Many people will refer to a Marine who is no longer on active or reserve duty as an ‘ex-Marine.’ I find the term to be mildly insulting, as, to me, the term implies a dishonorable discharge – or, being kicked out. Another term, which I sometimes use to refer to myself or to correct another is ‘former Marine.’ However, that is also incorrect. Once a recruit completes basic training and earns their EGA (Eagle, Globe & Anchor) they have officially become a Marine by earning the title. It wasn’t just given to them, it was worked for and earned. It’s something that cannot be taken away.

To properly refer to a U.S. Marine whether on active duty, reserve duty or living as a civilian, you call them Marine. The Commandant of the Marine Corps reaffirmed this in December 2011.

A Marine is a Marine.  I set that policy two weeks ago – there’s no such thing as a former Marine.   You’re a Marine, just in a different uniform and you’re in a different phase of your life.  But you’ll always be a Marine because you went to Parris Island, San Diego or the hills of Quantico.  There’s no such thing as a former Marine.

The Commandant of the Marine Corps, General James F. Amos

I compromise a little and accept the term former-Marine, but I will always correct someone, politely, when they refer to me as an ex-Marine. I did it just the other day to someone at a meeting. But if I want to be stoic about it, I am just a Marine; not ex, and not former.

The other services’ aren’t as traditional as the Marine Corps and do not teach or dwell on their services’ history like the Marines do. Therefore, they aren’t as adamant about what they’re referred to or uphold their service branch quite as we do.

The Marine Corps has a long and very proud tradition and its actually taught to recruits in boot camp. We have actual history classes in the Marines; it’s that important to us. We do not want to forget who we are, where we came from (as a service) and those who went before us. We keep and uphold traditions passed down from Marines prior and we honor them all the time. Significant battles are taught, remembered and heroes of the service are also remembered. Even more, mostly unknown Marines, are honored in nearly every passageway in any Marine Corps building with plaques on the wall. Most of them are Marines killed in action in one war or another. Their picture, their rank, and a short description of their heroics are hung on the walls for everyone to see and read.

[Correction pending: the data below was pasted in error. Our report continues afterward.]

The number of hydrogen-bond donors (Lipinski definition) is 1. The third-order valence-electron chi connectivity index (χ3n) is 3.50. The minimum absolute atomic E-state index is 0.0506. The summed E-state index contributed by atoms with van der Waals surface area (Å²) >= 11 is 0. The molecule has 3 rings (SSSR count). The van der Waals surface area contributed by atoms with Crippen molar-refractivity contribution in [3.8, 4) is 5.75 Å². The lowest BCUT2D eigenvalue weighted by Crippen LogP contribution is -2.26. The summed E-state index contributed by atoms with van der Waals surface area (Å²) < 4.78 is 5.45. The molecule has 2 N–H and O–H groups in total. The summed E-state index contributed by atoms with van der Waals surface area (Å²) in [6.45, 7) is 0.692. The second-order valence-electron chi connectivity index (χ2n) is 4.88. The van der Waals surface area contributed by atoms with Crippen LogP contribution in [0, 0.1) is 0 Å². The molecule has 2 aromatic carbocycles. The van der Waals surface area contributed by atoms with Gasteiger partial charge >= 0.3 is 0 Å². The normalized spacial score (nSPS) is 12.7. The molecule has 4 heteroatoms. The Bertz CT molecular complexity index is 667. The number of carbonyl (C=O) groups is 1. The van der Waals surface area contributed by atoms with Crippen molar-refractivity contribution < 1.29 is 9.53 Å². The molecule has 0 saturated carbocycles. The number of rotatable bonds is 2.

Because of that, Marines are a very proud people. When I visited the Marine Corps Museum in Virginia a few years ago, I actually cried a little at some of the displays (oh great, now I’m welling up just thinking about this) of the battles we’ve fought and the sacrifices so many Marines gave. The museum pulled out all the stops when they built it. They went so far as to recreate the actual smells of combat, and of gear and vehicles used. When I walked into a display of a CH-46 transport helicopter, I was overwhelmed with memories of my time flying in them because they had the same smell the real helicopters had. As you probably know, the sense of smell is the most powerful of senses to help you recall memories. The museum was amazing. If you ever get a chance to visit it, you should.

Anyway, I said all that to distinguish the Marines from the other services. That’s not to say that they don’t have pride in their branch or recall some of their history, but the Marines are very big on tradition and history far more than the others are. The other servicemembers probably, mostly, don’t care, don’t mind or even know about a distinction between an ex or former “insert service branch here.”

There isn’t a day that goes by that I don’t think of the Marine Corps and the mere 4 years I spent on active duty in the late 1990’s. I carry a 1st Marine Division challenge coin with me every single day in my pocket; even if I’m running out to Taco Bell and coming right back home. I also wear a gold Marine Corps ring every day as well. The ring has on one side ‘Fleet Marine Force” and on the other “Guadalcanal” which was a major battle of WWII that the 1st Marine Division fought against the Japanese.

If you come across anyone who has served in the Marines, please, just call them Marine. They’ll thank you for it.

Semper Fidelis

SandboxGeneral served as a U.S. Marine Corporal in 2nd Battalion, 7th Marines from 1997 to 2001.